76. Loose Fur (Drag City, 2003)
The eponymous debut of Loose Fur, a trio comprising Jeff Tweedy of roots titans Wilco, experimental composer/producer Jim O’Rourke, and indie art-rock drummer Glenn Kotche, came two and a half years after its recording. In the interim, Wilco endured their record label’s notorious rejection of the ’02 album Yankee Hotel Foxtrot, its eventual release and widespread acclaim, and a line-up change including Kotche’s replacement of longtime drummer Ken Coomer. The polarization of Wilco’s sound that came with the aggressively experimental Foxtrot made it easy to presume Loose Fur an offshoot of Tweedy’s newfound sonic adventuring; but, it was the other way around. An unexpected meeting with O’Rourke and Kotche galvanized Tweedy after his increasing dissatisfaction with early Foxtrot sessions. Invited in May ’00 to perform with an artist of his choosing at Chicago’s Noise Pop Festival, longtime art-music buff Tweedy picked O’Rourke after his recent discovery of the composer’s ’97 album Bad Timing. O’Rourke suggested including his friend Kotche, and festival rehearsals were so productive that before the live show the three had worked up the skeleton of what would become their debut album.* Like Bad Timing, which consists of four lengthy instrumentals, Loose Fur finds inspiration in extended soundscapes. Its six songs running as long as nine minutes, the album takes cues from not only the conceptual work of O’Rourke and Kotche but also from Tweedy’s pop sensibilities and the singer-songwriter tradition occasionally explored by O’Rourke in his solo material (cf. his ’01 LP Insignificance, much of which features the other members of Loose Fur).
Opening cut and aborted Wilco number Laminated Cat begins with O’Rourke’s atmospheric effects and a minimal, mid-tempo Kotche bass-drum beat with skittering handheld percussion. A detached Tweedy vocal enters nearly a minute later with the ominous line, “Springtime comes and the leaves are back on the trees again/The snipers are harder to see, my friends.” At the midway point Tweedy’s vocal ends and a cyclical, nearly Krautrock bass-and-guitar groove kicks in; the remainder of the seven minutes focuses on this riff and its variations. Album closer and third Tweedy vocal Chinese Apple begins as a delicate folk piece with finger-picked acoustic guitar, then bleeds into a two-minute noise interlude before a reprise of the vocal melody and gentle conclusion augmented by a stripped-down O’Rourke piano line. Liquidation Totale, an instrumental with a banjo part and herky-jerky guitar motif, wends through several short movements before a cacophonous finale. O’Rourke delivers two lead vocals; Elegant Transaction is a startling replica of ‘70s adult contemporary subverted by lyrics such as “Like urine loves cold slate.” So Long, draped on a dirge-paced lyric about alienation, is the album’s most avant-garde piece and a percussion showcase for Kotche, a rare rock drummer creative enough to perform compelling solo gigs. His innovative performance here seems to spur on Tweedy, who contributes equally inspired and challenging electric guitar improvisation before the song concludes with a bucolic “da-da-da” vocal coda from O’Rourke. The group released a second Aughts LP, the more pop-based and less memorable ’06 Born Again in the USA. The trio’s debut is the keeper. A challenging oddity, it facilitated Tweedy’s creative rebirth yet stands as a substantial, rewarding piece of new American modernism in its own right.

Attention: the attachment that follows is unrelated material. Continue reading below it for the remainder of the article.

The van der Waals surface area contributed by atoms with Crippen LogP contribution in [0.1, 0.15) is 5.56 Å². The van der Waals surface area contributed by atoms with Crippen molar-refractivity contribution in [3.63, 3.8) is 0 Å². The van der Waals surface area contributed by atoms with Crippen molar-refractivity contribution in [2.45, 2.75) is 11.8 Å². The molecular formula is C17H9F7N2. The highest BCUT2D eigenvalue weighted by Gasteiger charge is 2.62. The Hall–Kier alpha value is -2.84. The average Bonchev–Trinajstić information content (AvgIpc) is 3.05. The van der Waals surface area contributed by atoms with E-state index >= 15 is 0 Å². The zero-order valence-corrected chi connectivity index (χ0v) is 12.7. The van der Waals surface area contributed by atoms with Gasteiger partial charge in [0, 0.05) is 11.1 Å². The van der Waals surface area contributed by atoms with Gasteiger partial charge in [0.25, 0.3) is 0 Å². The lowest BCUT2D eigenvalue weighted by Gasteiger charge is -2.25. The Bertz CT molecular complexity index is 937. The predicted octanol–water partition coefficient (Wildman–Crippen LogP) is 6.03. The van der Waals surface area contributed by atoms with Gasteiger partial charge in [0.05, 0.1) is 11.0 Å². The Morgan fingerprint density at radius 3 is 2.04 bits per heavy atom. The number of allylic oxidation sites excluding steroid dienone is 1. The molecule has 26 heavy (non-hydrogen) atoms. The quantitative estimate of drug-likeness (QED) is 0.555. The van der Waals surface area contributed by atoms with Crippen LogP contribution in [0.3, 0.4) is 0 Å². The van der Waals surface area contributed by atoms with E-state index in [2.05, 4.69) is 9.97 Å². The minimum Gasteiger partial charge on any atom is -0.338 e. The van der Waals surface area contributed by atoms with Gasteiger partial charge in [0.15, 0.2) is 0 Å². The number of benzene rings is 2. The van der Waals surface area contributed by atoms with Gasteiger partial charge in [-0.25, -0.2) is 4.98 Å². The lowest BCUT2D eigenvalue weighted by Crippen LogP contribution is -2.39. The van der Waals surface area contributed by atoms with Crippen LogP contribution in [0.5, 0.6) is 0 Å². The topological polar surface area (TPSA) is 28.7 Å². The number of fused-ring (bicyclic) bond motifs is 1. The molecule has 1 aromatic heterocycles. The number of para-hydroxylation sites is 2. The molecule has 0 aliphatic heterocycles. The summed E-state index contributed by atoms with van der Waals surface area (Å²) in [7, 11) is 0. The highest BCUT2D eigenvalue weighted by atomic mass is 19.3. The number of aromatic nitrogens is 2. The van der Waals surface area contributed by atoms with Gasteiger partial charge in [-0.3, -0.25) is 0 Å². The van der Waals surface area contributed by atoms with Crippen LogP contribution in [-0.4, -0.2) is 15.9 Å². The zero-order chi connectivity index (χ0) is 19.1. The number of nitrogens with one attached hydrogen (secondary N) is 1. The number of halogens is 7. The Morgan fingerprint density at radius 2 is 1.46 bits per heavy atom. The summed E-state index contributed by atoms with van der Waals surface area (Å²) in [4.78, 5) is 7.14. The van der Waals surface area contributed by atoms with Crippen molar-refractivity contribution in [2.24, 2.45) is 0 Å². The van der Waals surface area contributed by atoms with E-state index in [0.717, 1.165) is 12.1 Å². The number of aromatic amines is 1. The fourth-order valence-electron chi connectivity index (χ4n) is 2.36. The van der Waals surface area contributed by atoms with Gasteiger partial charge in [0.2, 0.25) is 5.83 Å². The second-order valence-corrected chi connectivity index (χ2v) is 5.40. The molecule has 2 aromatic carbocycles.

* For a thorough overview of the collaboration's origins and eventual impact on Tweedy's main band, see chapters 15-16 of Greg Kot's strong biography Wilco: Learning How to Die (Broadway Books, 2004).
Highlights: Laminated Cat, Chinese Apple, Elegant Transaction, You Were Wrong
Sublime bit: That hypnotic groove in the second half of Laminated Cat, especially from 3:35 to 4:45.
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Sadly, the only Loose Fur CD I can find in the local library is their second release. Is it worth a listen?ReplyDelete
It is worth a listen, but be aware that it is a much different beast--almost like it was recorded by a different group than the debut. It's less experimental; the songs are shorter, more traditional 3-minute types of tunes; and it's overall less challenging than the first Loose Fur LP. I don't return to it for casual listening in the way that I've done with the debut. That said, you're obviously interested in the Loose Fur concept so I'd definitely give it a shot--especially if you've got a library copy at your disposal!ReplyDelete